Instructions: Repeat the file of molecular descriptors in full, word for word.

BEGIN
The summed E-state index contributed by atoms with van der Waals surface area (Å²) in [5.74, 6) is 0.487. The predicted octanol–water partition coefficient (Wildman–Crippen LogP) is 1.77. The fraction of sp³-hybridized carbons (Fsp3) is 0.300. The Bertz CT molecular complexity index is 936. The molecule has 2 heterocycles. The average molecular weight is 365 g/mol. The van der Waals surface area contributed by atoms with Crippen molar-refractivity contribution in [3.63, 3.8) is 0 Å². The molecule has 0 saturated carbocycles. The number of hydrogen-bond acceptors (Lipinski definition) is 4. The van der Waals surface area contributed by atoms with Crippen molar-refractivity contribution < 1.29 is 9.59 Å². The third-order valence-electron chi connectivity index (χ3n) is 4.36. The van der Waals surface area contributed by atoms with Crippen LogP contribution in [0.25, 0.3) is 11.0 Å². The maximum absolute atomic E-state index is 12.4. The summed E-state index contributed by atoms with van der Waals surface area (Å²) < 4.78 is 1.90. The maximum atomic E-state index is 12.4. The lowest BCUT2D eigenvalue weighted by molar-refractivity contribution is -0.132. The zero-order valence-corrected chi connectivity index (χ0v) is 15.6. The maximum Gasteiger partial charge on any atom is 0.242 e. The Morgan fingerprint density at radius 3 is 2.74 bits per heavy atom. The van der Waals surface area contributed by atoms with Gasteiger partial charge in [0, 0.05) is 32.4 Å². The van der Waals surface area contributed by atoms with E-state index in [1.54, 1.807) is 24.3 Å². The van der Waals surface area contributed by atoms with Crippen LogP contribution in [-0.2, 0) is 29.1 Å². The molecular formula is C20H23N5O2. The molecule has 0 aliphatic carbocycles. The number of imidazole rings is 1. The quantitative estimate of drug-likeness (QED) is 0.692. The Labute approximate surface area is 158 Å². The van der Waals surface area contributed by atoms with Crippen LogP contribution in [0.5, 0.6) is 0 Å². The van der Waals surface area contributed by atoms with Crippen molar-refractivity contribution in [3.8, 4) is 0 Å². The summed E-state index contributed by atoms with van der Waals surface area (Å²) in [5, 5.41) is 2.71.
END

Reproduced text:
The summed E-state index contributed by atoms with van der Waals surface area (Å²) in [5.74, 6) is 0.487. The predicted octanol–water partition coefficient (Wildman–Crippen LogP) is 1.77. The fraction of sp³-hybridized carbons (Fsp3) is 0.300. The Bertz CT molecular complexity index is 936. The molecule has 2 heterocycles. The average molecular weight is 365 g/mol. The van der Waals surface area contributed by atoms with Crippen molar-refractivity contribution in [3.63, 3.8) is 0 Å². The molecule has 0 saturated carbocycles. The number of hydrogen-bond acceptors (Lipinski definition) is 4. The van der Waals surface area contributed by atoms with Crippen molar-refractivity contribution < 1.29 is 9.59 Å². The third-order valence-electron chi connectivity index (χ3n) is 4.36. The van der Waals surface area contributed by atoms with Crippen LogP contribution in [0.25, 0.3) is 11.0 Å². The maximum absolute atomic E-state index is 12.4. The summed E-state index contributed by atoms with van der Waals surface area (Å²) < 4.78 is 1.90. The maximum atomic E-state index is 12.4. The lowest BCUT2D eigenvalue weighted by molar-refractivity contribution is -0.132. The zero-order valence-corrected chi connectivity index (χ0v) is 15.6. The maximum Gasteiger partial charge on any atom is 0.242 e. The Morgan fingerprint density at radius 3 is 2.74 bits per heavy atom. The van der Waals surface area contributed by atoms with Gasteiger partial charge in [0, 0.05) is 32.4 Å². The van der Waals surface area contributed by atoms with E-state index in [1.54, 1.807) is 24.3 Å². The van der Waals surface area contributed by atoms with Crippen LogP contribution in [-0.2, 0) is 29.1 Å². The molecular formula is C20H23N5O2. The molecule has 0 aliphatic carbocycles. The number of imidazole rings is 1. The quantitative estimate of drug-likeness (QED) is 0.692. The Labute approximate surface area is 158 Å². The van der Waals surface area contributed by atoms with Crippen LogP contribution in [0.5, 0.6) is 0 Å². The van der Waals surface area contributed by atoms with Crippen molar-refractivity contribution in [3.8, 4) is 0 Å². The summed E-state index contributed by atoms with van der Waals surface area (Å²) in [5, 5.41) is 2.71.